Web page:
Evol Ecol Res 9: 547-554 (2007)     Full PDF if your library subscribes.

Long-term repeatability of body mass and body temperature (but not basal metabolism) in the free-ranging leaf-eared mouse

Francisco Bozinovic*

Center for Advanced Studies in Ecology & Biodiversity and Departamento de Ecología, Facultad de Ciencias Biològicas, Pontificia Universidad Católica de Chile, Santiago 6513677, Chile

e-mail: fbozinovic@bio.puc.cl


Question: The value of a trait must be repeatable (i.e. consistent in each individual over time) for natural selection to have the power to mould it. How repeatable are physiological (energetic) traits in the field during a prolonged period?

Methods: During each of 17 months, I measured body mass, body temperature, and basal metabolic rate in adult males and in non-reproductive females of the leaf-eared mouse, Phyllotis darwini (Muridae) in the Mediterranean habitats of central Chile. I analysed the trait values obtained in the earliest and latest appearances of each individual in the data set.

Results: The absolute value of the difference between the two measurements (earliest and latest) of a trait did not depend on the time interval between them. Thus, one could assess repeatability by comparing the measurements of all individuals regardless of the size of that time interval. Both body mass and body temperature were repeatable. However, neither whole basal metabolic rate nor mass-independent basal metabolism was repeatable in this mouse.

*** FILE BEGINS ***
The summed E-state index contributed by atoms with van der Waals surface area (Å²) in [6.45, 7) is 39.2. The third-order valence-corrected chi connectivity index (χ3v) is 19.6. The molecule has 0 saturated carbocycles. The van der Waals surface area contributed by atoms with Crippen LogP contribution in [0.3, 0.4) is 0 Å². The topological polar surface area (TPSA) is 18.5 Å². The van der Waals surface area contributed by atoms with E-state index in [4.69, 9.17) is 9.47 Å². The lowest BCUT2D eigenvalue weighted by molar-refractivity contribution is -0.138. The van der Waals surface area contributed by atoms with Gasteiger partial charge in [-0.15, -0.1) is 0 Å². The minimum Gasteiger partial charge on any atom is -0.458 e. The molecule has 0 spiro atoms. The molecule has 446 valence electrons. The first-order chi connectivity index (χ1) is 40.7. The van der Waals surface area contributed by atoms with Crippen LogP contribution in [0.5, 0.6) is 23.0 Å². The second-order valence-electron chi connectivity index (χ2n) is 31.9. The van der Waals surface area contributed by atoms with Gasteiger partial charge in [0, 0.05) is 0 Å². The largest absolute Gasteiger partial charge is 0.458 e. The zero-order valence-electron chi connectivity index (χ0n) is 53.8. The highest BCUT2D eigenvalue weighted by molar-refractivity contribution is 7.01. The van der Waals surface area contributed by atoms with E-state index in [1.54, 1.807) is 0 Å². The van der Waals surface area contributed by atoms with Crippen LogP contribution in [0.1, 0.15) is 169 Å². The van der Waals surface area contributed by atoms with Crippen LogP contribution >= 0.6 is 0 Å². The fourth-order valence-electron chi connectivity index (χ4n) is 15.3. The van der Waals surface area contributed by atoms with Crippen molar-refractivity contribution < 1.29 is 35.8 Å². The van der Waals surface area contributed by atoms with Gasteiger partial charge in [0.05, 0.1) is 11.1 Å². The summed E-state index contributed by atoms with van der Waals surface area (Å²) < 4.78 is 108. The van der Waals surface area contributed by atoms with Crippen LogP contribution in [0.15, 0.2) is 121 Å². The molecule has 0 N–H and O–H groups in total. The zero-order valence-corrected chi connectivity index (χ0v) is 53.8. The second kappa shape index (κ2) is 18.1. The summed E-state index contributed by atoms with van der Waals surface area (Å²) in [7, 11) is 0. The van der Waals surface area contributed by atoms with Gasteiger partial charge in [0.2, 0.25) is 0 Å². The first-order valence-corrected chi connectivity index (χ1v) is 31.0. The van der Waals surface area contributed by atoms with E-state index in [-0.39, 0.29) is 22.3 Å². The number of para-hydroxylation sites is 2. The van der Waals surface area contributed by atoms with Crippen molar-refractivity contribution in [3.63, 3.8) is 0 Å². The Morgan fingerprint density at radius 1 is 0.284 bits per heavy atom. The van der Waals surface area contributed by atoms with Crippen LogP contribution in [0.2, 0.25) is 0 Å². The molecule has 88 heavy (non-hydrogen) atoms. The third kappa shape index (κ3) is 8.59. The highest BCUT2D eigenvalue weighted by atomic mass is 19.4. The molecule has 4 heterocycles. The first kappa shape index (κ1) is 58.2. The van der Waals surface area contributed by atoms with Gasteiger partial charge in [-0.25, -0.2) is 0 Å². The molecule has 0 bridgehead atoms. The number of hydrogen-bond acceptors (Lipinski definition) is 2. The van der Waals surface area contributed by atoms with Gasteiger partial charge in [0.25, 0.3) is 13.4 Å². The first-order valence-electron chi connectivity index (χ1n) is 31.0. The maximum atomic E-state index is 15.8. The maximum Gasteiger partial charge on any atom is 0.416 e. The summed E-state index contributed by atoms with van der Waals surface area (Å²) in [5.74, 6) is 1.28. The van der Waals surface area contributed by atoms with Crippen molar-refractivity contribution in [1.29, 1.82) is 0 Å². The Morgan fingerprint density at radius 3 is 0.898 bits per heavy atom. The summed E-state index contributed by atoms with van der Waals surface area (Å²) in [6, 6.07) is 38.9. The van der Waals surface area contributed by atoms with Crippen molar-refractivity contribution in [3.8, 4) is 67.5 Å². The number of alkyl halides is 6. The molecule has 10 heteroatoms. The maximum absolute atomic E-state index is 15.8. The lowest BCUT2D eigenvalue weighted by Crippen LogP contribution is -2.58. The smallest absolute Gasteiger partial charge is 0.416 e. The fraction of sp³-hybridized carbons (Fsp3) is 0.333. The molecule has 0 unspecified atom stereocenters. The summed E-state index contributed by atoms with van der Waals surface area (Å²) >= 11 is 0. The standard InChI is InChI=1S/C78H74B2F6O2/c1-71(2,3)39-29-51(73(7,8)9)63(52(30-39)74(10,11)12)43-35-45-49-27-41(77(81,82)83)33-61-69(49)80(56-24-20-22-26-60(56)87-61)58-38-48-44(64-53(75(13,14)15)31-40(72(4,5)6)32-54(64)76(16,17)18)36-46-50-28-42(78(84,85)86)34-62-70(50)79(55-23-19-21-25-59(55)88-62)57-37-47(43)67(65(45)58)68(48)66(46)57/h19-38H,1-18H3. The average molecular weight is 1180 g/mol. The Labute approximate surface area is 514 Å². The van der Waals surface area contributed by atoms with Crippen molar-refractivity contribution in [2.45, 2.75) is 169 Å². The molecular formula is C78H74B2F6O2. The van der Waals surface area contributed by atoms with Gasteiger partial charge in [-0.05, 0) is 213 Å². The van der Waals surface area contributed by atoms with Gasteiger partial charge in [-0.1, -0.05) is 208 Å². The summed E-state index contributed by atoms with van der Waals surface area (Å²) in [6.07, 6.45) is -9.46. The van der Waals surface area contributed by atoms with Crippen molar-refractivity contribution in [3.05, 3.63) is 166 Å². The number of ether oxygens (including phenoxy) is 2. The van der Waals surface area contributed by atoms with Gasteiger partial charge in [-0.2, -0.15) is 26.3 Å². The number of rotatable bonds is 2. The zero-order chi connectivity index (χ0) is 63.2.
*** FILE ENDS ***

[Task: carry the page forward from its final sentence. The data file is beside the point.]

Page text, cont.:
Conclusions: Both body mass and body temperature may be able to respond to current selective forces, but basal metabolism may not be. That is, most species of endotherms do show repeatability in basal metabolism, but it is not safe to assume that all do.

Keywords: energetics, heritable variation, long-term field physiology, repeatability, small mammals.

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        © 2007 Francisco Bozinovic. All EER articles are copyrighted by their authors. All authors endorse, permit and license Evolutionary Ecology Ltd. to grant its subscribing institutions/libraries the copying privileges specified below without additional consideration or payment to them or to Evolutionary Ecology, Ltd. These endorsements, in writing, are on file in the office of Evolutionary Ecology, Ltd. Consult authors for permission to use any portion of their work in derivative works, compilations or to distribute their work in any commercial manner.

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